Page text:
Ethics Complaint Filed Against Chief Investigator in John Doe
By: Brian Sikma
Thursday morning an ethics complaint was filed against David Budde, the chief investigator in the John Doe probe who has come under scrutiny for allowing a “Recall Walker” sign in his front yard and a “Blue Fist” AFL-CIO poster on his front door. Tim Dake and Larry Gamble, two Milwaukee County residents who are conservative activists, filed the complaint with the Milwaukee County Ethics Board as a request for investigation.
By default, complaints filed with the Ethics Board are not a matter of public record, but Dake and Gamble start their complaint by noting it is a public request. They then recount the now familiar media reports regarding Budde, his role in the high profile and much politicized John Doe investigation, and the appearance of partisanship and anti-Walker sentiment on his part.
The document specifically says that Budde’s actions may have violated several provisions of the Milwaukee County Code of Ordinances.
The Milwaukee County Code of Ordinances at 9.01.02 declares, “The proper operation of democratic government requires that public officials and employees be independent, impartial, and responsible to the people; . . . and that the public has confidence in the integrity of its government.”
The Ordinances further state at 9.01.02(a), “The ethical county public official or employee should: . . . Actively promote public confidence in county government . . . Maintain a positive image to pass constant public scrutiny . . . Inject the prestige of the office into everyday dealings with the public, employees and associates.
At 9.01.02(b) the Ordinances read, “The ethical county public official or employee should not: . . . Engage in outside interests that are not compatible with the impartial and objective performance of his or her duties.”
We would submit that Mr. Budde’s consent, either express or implied, to having a Democratic Party of Wisconsin “Recall Walker” sign put in his yard, and an AFL-CIO “Blue Fist” poster put on his front door (a poster considered to be anti-Walker in nature), while he has worked on the John Doe investigation in which Walker’s name has been mentioned, could be viewed as creating an appearance of bias or conflict of interest not acceptable for a legal investigation. Because of these facts, the particular language of the Milwaukee County Ordinances, and the public reports I am [sic] asking this board, the Milwaukee County Ethics Board, to consider investigating this matter.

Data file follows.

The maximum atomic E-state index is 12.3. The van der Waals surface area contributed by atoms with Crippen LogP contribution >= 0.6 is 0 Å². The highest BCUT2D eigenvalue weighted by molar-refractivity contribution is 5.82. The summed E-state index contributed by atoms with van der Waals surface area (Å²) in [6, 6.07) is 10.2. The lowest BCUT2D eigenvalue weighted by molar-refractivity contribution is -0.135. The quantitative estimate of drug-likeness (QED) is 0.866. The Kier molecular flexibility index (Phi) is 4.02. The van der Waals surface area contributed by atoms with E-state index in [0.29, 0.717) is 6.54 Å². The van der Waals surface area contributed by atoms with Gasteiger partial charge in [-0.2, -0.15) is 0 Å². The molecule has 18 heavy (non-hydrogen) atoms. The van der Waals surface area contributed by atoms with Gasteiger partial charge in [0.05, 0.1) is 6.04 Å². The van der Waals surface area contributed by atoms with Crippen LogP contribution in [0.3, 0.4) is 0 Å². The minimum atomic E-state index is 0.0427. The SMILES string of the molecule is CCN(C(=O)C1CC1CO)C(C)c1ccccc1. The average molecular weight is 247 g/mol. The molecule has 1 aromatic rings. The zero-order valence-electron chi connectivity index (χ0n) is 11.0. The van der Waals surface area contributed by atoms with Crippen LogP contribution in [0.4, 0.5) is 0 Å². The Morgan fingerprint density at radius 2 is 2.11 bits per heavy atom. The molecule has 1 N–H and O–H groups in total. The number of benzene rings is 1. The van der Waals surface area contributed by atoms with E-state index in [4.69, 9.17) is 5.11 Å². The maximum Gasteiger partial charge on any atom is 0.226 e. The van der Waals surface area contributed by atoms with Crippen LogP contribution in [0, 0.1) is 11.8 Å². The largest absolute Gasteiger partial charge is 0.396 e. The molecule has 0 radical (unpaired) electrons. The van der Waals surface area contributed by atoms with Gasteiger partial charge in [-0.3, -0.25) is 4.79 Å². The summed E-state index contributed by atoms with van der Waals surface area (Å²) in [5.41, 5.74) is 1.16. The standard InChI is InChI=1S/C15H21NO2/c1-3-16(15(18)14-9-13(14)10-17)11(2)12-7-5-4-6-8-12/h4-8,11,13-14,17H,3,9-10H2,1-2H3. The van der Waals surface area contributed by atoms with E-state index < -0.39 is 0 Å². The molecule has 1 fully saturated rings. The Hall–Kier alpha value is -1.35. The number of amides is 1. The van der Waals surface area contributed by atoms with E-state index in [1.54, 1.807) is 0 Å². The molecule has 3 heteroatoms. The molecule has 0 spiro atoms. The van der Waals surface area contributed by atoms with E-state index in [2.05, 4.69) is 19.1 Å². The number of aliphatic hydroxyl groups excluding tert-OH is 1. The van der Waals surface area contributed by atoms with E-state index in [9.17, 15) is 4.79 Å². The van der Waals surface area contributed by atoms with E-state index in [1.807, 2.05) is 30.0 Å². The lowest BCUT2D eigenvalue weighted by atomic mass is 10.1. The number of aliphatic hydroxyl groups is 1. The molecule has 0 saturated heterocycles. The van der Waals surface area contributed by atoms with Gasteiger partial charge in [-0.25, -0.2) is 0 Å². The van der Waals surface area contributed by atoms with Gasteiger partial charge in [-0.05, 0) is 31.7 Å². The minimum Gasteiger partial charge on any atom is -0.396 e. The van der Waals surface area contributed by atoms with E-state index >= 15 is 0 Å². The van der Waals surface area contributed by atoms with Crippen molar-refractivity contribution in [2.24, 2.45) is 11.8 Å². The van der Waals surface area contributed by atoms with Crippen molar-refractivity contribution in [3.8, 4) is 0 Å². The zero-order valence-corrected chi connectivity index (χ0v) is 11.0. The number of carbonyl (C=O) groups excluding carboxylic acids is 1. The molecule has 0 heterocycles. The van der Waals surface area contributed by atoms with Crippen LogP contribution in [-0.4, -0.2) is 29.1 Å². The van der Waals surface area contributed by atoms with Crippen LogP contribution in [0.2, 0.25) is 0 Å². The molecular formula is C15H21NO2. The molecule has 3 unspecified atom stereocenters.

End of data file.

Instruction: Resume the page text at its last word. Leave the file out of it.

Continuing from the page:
Investigators and staff in the district attorney’s office are classified as county employees while the actual attorneys themselves are considered to be state employees. Hence, Budde’s actions are governed directly by the ethics code referenced in the complaint.
District Attorney John Chisholm, Budde’s boss, defended the investigator saying it was Budde’s wife who was responsible for placing the anti-Walker material in front of their home. Chisholm said there was nothing he could do about the matter. But on Wednesday the Wisconsin Reporter ran a story raising the argument that Budde’s actions may have violated Milwaukee County ethics rules.
Larry Gamble, one of the county residents who filed the complaint, said he did so because, “Given the leaks and now a public display of partisanship, the perception of the investigation has been tainted and the appearance of impartiality can be called into question.” The perception of partiality has indeed been growing in recent weeks as the Budde incident follows on the heels of a report by Media Trackers that 43 attorneys and staff members, including the secretary for the unit running the John Doe probe, signed petitions to recall Governor Walker from office.
Gamble also asserted, “Its inappropriate to be putting on a public display of political propaganda when he [Budde] is the Chief Investigator of a John Doe investigation that is getting manipulated in political advertising and he is aware that this investigation has had serious information leaks.”
The Barrett for Governor campaign has released a television ad attempting to suggest that Walker, who originally called for the John Doe probe to root out corruption in county government, is guilty of unspecified crimes because of his association with the matter.
Just when the Milwaukee County Ethics Board will take up the request for investigation is not clear since it was just submitted Thursday morning. Interestingly, if the board decides that Budde’s actions did violate ethics rules, one of their options to enforce the rules would be to refer the case to the Milwaukee County District Attorney’s office, the very place Budde works.
PDF of the filed complaint: MKE CO Ethics Complaint_Budde.